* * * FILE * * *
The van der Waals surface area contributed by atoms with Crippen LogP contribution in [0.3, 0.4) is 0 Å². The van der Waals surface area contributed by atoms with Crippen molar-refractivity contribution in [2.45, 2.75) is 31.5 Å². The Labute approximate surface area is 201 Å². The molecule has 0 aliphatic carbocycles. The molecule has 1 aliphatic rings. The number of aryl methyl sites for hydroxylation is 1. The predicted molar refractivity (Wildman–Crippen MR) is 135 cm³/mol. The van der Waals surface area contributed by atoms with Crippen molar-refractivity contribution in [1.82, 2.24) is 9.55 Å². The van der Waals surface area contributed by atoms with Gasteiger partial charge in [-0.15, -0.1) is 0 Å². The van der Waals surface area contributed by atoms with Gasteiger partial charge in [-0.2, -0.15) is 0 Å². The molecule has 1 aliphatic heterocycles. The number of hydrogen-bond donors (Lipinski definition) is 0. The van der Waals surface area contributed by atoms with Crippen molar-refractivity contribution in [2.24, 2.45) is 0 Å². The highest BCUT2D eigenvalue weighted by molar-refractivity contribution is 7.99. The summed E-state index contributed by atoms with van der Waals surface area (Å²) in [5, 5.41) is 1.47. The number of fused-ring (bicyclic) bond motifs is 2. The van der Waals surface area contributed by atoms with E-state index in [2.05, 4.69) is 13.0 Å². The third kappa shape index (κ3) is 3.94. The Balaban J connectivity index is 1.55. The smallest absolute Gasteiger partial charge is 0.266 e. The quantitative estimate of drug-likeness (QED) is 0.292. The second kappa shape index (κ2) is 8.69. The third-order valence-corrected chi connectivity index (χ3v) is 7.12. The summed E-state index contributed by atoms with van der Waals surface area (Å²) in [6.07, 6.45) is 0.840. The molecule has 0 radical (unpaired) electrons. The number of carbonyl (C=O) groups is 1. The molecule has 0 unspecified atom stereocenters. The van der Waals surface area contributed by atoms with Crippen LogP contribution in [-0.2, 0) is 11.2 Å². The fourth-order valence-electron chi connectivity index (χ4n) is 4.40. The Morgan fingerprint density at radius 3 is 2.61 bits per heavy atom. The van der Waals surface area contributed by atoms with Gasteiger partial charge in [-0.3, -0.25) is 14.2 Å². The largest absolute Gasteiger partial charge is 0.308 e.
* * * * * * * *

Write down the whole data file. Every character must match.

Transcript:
The van der Waals surface area contributed by atoms with Crippen LogP contribution in [0.3, 0.4) is 0 Å². The van der Waals surface area contributed by atoms with Crippen molar-refractivity contribution in [2.45, 2.75) is 31.5 Å². The Labute approximate surface area is 201 Å². The molecule has 0 aliphatic carbocycles. The molecule has 1 aliphatic rings. The number of aryl methyl sites for hydroxylation is 1. The predicted molar refractivity (Wildman–Crippen MR) is 135 cm³/mol. The van der Waals surface area contributed by atoms with Crippen molar-refractivity contribution in [1.82, 2.24) is 9.55 Å². The van der Waals surface area contributed by atoms with Gasteiger partial charge in [-0.15, -0.1) is 0 Å². The van der Waals surface area contributed by atoms with Gasteiger partial charge in [-0.2, -0.15) is 0 Å². The molecule has 1 aliphatic heterocycles. The number of hydrogen-bond donors (Lipinski definition) is 0. The van der Waals surface area contributed by atoms with Crippen molar-refractivity contribution in [2.24, 2.45) is 0 Å². The highest BCUT2D eigenvalue weighted by molar-refractivity contribution is 7.99. The summed E-state index contributed by atoms with van der Waals surface area (Å²) in [5, 5.41) is 1.47. The number of fused-ring (bicyclic) bond motifs is 2. The van der Waals surface area contributed by atoms with E-state index in [2.05, 4.69) is 13.0 Å². The third kappa shape index (κ3) is 3.94. The Balaban J connectivity index is 1.55. The smallest absolute Gasteiger partial charge is 0.266 e. The quantitative estimate of drug-likeness (QED) is 0.292. The second kappa shape index (κ2) is 8.69. The third-order valence-corrected chi connectivity index (χ3v) is 7.12. The summed E-state index contributed by atoms with van der Waals surface area (Å²) in [6.07, 6.45) is 0.840. The molecule has 0 radical (unpaired) electrons. The number of carbonyl (C=O) groups is 1. The molecule has 0 unspecified atom stereocenters. The van der Waals surface area contributed by atoms with Crippen LogP contribution in [-0.2, 0) is 11.2 Å². The fourth-order valence-electron chi connectivity index (χ4n) is 4.40. The Morgan fingerprint density at radius 3 is 2.61 bits per heavy atom. The van der Waals surface area contributed by atoms with Gasteiger partial charge in [-0.3, -0.25) is 14.2 Å². The largest absolute Gasteiger partial charge is 0.308 e.